If you have any questions about whether you are in compliance, please contact Lakeport’s Standards Committee Chair Kelly Driscoll (kmdriscoll@outlook.com) or the  Board; please realize, however, that although you will receive a good faith opinion from the Lakeport representative, the RA inspector may interpret things differently. Fortunately, repairs in response to the SCS inspections over the last three years mean that a number of issues have been taken care of already. And this year’s inspection will do even more to improve the appearance of Lakeport and thus our home values.







Reminders

Disaster Preparedness: Now that we’re in the midst of Covid-19, it’s more obvious that we need to be prepared for pandemics and other disasters. This might be a good time to check resources at https://www.lakeportcluster.org/p/disaster-preparedness-plan.html. Those who followed the guidelines would have had N-95 masks, vinyl gloves, hand sanitizer, a stock of toilet paper, non-perishable food, and a number of other items that have been in high demand and hard to obtain.

Glass recycling: Glass recycling at the County’s purple box glass recycling locations resumed earlier this week. The closest glass recycling receptacle to Lakeport is at the far end of the Reston South Park and Ride, located just north of the intersection of Lawyers Road and Reston Parkway.

Drive Slowly: Now that spring is here and schools are not in session because of Covid-19, children will be out playing on sidewalks and in the streets. Please remember to drive slowly and keep your eyes out for children (and other pedestrians), especially given that the need to maintain a six-foot separation means that people cannot pass on the sidewalk.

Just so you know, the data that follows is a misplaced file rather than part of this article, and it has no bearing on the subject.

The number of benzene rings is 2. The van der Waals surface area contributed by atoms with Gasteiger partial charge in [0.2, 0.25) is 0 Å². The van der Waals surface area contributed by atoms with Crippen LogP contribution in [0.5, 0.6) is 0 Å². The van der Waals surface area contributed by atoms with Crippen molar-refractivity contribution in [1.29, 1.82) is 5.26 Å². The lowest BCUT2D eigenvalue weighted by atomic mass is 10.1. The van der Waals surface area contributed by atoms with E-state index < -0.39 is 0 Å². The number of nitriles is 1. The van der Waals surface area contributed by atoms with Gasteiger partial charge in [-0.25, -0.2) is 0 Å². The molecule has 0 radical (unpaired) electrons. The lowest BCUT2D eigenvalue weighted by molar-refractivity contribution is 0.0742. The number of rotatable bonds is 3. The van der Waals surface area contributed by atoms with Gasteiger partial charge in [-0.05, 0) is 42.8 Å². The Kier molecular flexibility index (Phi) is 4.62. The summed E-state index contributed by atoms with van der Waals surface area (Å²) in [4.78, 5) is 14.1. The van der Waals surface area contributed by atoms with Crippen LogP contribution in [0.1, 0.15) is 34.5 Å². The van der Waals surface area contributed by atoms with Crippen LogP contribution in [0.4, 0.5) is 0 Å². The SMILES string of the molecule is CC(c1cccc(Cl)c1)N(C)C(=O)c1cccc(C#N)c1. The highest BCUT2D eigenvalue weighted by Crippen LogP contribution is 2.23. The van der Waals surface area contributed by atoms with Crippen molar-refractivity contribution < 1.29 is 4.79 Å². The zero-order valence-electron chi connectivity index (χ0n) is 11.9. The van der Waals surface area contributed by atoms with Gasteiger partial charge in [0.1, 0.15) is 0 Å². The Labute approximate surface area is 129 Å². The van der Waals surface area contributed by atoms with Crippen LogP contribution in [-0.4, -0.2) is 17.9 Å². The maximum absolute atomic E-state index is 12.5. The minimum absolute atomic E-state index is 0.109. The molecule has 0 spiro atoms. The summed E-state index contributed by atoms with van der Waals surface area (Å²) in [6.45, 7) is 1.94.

Help Keep Our Community Clean and Beautiful: Please contribute to the appearance of our community by picking up trash anywhere you see it while you’re out walking and enjoying springtime in Lakeport. Also, if you notice overflowing trash from the can in Triangle Park or the one at South Lakes Village, please take a photo and forward it to the Board so we can pass it on to Reston Association or South Lakes Village management company.

Dog Waste: If you see a dog walker who fails to pick up the dog’s waste, please remind the person that doggie bags are available at two stations on the RA walking path in Lakeport and another on Lakespray Way.

Geese: We continue to experience problems with goose poop on our dock. Please don’t feed the geese (not only does that attract them, it’s not healthy for them), but do feel free to shoo them off the dock (just be sure not to harm them or allow them to attack you—we just want to make their time on our dock unpleasant enough that they will choose to hang out somewhere else!).